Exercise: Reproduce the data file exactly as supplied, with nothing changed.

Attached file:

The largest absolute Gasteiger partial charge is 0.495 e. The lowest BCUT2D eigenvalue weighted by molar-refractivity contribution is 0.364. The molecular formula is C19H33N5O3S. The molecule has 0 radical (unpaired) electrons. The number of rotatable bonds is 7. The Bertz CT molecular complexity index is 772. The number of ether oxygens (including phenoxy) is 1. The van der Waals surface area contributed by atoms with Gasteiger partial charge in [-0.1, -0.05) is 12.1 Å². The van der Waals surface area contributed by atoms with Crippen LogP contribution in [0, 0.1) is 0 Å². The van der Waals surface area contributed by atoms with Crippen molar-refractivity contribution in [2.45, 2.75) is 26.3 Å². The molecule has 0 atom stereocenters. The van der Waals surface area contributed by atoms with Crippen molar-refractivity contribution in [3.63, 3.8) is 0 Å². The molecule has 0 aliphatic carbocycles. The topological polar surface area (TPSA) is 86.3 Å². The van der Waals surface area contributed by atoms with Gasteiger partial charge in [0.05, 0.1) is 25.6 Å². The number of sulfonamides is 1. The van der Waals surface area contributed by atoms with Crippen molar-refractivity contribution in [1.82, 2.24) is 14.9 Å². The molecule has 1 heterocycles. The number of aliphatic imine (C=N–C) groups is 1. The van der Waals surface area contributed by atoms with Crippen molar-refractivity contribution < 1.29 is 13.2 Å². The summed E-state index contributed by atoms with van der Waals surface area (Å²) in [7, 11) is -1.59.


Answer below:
The largest absolute Gasteiger partial charge is 0.495 e. The lowest BCUT2D eigenvalue weighted by molar-refractivity contribution is 0.364. The molecular formula is C19H33N5O3S. The molecule has 0 radical (unpaired) electrons. The number of rotatable bonds is 7. The Bertz CT molecular complexity index is 772. The number of ether oxygens (including phenoxy) is 1. The van der Waals surface area contributed by atoms with Gasteiger partial charge in [-0.1, -0.05) is 12.1 Å². The van der Waals surface area contributed by atoms with Crippen LogP contribution in [0, 0.1) is 0 Å². The van der Waals surface area contributed by atoms with Crippen molar-refractivity contribution in [2.45, 2.75) is 26.3 Å². The molecule has 0 atom stereocenters. The van der Waals surface area contributed by atoms with Crippen molar-refractivity contribution in [3.63, 3.8) is 0 Å². The molecule has 0 aliphatic carbocycles. The topological polar surface area (TPSA) is 86.3 Å². The van der Waals surface area contributed by atoms with Gasteiger partial charge in [0.05, 0.1) is 25.6 Å². The number of sulfonamides is 1. The van der Waals surface area contributed by atoms with Crippen molar-refractivity contribution in [1.82, 2.24) is 14.9 Å². The molecule has 1 heterocycles. The number of aliphatic imine (C=N–C) groups is 1. The van der Waals surface area contributed by atoms with Crippen molar-refractivity contribution < 1.29 is 13.2 Å². The summed E-state index contributed by atoms with van der Waals surface area (Å²) in [7, 11) is -1.59.